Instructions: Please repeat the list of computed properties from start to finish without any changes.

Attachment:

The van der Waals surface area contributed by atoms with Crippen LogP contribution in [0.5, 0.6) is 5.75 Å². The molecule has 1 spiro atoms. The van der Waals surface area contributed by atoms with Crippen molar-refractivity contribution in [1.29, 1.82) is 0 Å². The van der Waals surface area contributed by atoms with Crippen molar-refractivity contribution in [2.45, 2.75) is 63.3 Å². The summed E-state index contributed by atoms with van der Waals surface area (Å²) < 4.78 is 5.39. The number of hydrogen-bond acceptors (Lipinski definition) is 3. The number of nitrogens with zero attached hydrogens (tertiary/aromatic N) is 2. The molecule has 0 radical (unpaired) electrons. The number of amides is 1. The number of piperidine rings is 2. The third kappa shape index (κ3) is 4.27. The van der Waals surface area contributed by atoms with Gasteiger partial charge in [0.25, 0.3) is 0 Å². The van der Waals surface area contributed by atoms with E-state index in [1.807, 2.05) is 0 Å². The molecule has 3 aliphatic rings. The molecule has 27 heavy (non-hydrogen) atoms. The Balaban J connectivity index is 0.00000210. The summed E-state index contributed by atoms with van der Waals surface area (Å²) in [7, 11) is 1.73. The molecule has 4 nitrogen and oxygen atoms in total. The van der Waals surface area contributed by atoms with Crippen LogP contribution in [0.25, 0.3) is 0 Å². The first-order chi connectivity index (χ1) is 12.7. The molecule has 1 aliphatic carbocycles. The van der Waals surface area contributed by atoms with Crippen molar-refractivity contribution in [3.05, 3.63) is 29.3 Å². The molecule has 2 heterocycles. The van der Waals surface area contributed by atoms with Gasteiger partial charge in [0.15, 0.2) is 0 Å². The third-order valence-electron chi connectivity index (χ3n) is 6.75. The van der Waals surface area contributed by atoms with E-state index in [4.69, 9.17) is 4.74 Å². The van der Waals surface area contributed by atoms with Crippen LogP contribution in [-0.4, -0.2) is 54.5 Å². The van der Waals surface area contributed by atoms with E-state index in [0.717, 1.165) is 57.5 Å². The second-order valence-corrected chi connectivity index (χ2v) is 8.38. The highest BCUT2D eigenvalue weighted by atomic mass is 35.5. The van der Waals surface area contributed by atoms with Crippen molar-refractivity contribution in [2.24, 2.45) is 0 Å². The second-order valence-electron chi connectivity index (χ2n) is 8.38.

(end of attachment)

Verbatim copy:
The van der Waals surface area contributed by atoms with Crippen LogP contribution in [0.5, 0.6) is 5.75 Å². The molecule has 1 spiro atoms. The van der Waals surface area contributed by atoms with Crippen molar-refractivity contribution in [1.29, 1.82) is 0 Å². The van der Waals surface area contributed by atoms with Crippen molar-refractivity contribution in [2.45, 2.75) is 63.3 Å². The summed E-state index contributed by atoms with van der Waals surface area (Å²) < 4.78 is 5.39. The number of hydrogen-bond acceptors (Lipinski definition) is 3. The number of nitrogens with zero attached hydrogens (tertiary/aromatic N) is 2. The molecule has 0 radical (unpaired) electrons. The number of amides is 1. The number of piperidine rings is 2. The third kappa shape index (κ3) is 4.27. The van der Waals surface area contributed by atoms with Gasteiger partial charge in [0.25, 0.3) is 0 Å². The van der Waals surface area contributed by atoms with E-state index in [1.807, 2.05) is 0 Å². The molecule has 3 aliphatic rings. The molecule has 27 heavy (non-hydrogen) atoms. The Balaban J connectivity index is 0.00000210. The summed E-state index contributed by atoms with van der Waals surface area (Å²) in [7, 11) is 1.73. The molecule has 4 nitrogen and oxygen atoms in total. The van der Waals surface area contributed by atoms with Crippen LogP contribution in [0.25, 0.3) is 0 Å². The first-order chi connectivity index (χ1) is 12.7. The molecule has 1 aliphatic carbocycles. The van der Waals surface area contributed by atoms with Crippen molar-refractivity contribution in [3.05, 3.63) is 29.3 Å². The molecule has 2 heterocycles. The van der Waals surface area contributed by atoms with Gasteiger partial charge in [0.15, 0.2) is 0 Å². The third-order valence-electron chi connectivity index (χ3n) is 6.75. The van der Waals surface area contributed by atoms with E-state index in [4.69, 9.17) is 4.74 Å². The van der Waals surface area contributed by atoms with Crippen LogP contribution in [-0.4, -0.2) is 54.5 Å². The van der Waals surface area contributed by atoms with E-state index in [0.717, 1.165) is 57.5 Å². The second-order valence-corrected chi connectivity index (χ2v) is 8.38. The highest BCUT2D eigenvalue weighted by atomic mass is 35.5. The van der Waals surface area contributed by atoms with Crippen molar-refractivity contribution in [2.24, 2.45) is 0 Å². The second-order valence-electron chi connectivity index (χ2n) is 8.38.